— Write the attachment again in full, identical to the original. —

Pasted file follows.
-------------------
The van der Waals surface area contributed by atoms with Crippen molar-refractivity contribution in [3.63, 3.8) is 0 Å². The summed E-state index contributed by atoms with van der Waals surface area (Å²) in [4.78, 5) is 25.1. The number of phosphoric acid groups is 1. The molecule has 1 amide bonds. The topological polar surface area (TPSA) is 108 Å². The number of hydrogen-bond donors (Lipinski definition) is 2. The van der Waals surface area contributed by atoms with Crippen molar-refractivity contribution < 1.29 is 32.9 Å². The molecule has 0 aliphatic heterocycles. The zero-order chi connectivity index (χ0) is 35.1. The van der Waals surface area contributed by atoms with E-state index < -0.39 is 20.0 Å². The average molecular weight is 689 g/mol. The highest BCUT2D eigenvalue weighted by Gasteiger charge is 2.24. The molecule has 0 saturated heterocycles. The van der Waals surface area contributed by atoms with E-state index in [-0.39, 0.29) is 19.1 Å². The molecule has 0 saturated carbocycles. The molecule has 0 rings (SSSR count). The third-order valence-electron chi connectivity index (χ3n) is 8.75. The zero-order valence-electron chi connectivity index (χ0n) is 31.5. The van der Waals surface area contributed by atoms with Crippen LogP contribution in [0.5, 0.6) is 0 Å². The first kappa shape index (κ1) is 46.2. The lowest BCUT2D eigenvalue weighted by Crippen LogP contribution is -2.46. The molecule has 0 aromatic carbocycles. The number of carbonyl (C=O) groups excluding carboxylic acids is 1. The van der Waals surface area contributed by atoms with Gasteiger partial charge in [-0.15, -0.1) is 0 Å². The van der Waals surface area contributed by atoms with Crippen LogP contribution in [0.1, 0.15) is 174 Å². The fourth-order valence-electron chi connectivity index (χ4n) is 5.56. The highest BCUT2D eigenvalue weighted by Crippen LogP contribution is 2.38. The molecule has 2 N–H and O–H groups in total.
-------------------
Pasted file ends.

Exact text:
The van der Waals surface area contributed by atoms with Crippen molar-refractivity contribution in [3.63, 3.8) is 0 Å². The summed E-state index contributed by atoms with van der Waals surface area (Å²) in [4.78, 5) is 25.1. The number of phosphoric acid groups is 1. The molecule has 1 amide bonds. The topological polar surface area (TPSA) is 108 Å². The number of hydrogen-bond donors (Lipinski definition) is 2. The van der Waals surface area contributed by atoms with Crippen molar-refractivity contribution < 1.29 is 32.9 Å². The molecule has 0 aliphatic heterocycles. The zero-order chi connectivity index (χ0) is 35.1. The van der Waals surface area contributed by atoms with E-state index < -0.39 is 20.0 Å². The average molecular weight is 689 g/mol. The highest BCUT2D eigenvalue weighted by Gasteiger charge is 2.24. The molecule has 0 saturated heterocycles. The van der Waals surface area contributed by atoms with E-state index in [-0.39, 0.29) is 19.1 Å². The molecule has 0 saturated carbocycles. The molecule has 0 rings (SSSR count). The third-order valence-electron chi connectivity index (χ3n) is 8.75. The zero-order valence-electron chi connectivity index (χ0n) is 31.5. The van der Waals surface area contributed by atoms with Crippen LogP contribution in [0.5, 0.6) is 0 Å². The first kappa shape index (κ1) is 46.2. The lowest BCUT2D eigenvalue weighted by Crippen LogP contribution is -2.46. The molecule has 0 aromatic carbocycles. The number of carbonyl (C=O) groups excluding carboxylic acids is 1. The van der Waals surface area contributed by atoms with Gasteiger partial charge in [-0.15, -0.1) is 0 Å². The van der Waals surface area contributed by atoms with Crippen LogP contribution in [0.1, 0.15) is 174 Å². The fourth-order valence-electron chi connectivity index (χ4n) is 5.56. The highest BCUT2D eigenvalue weighted by Crippen LogP contribution is 2.38. The molecule has 2 N–H and O–H groups in total.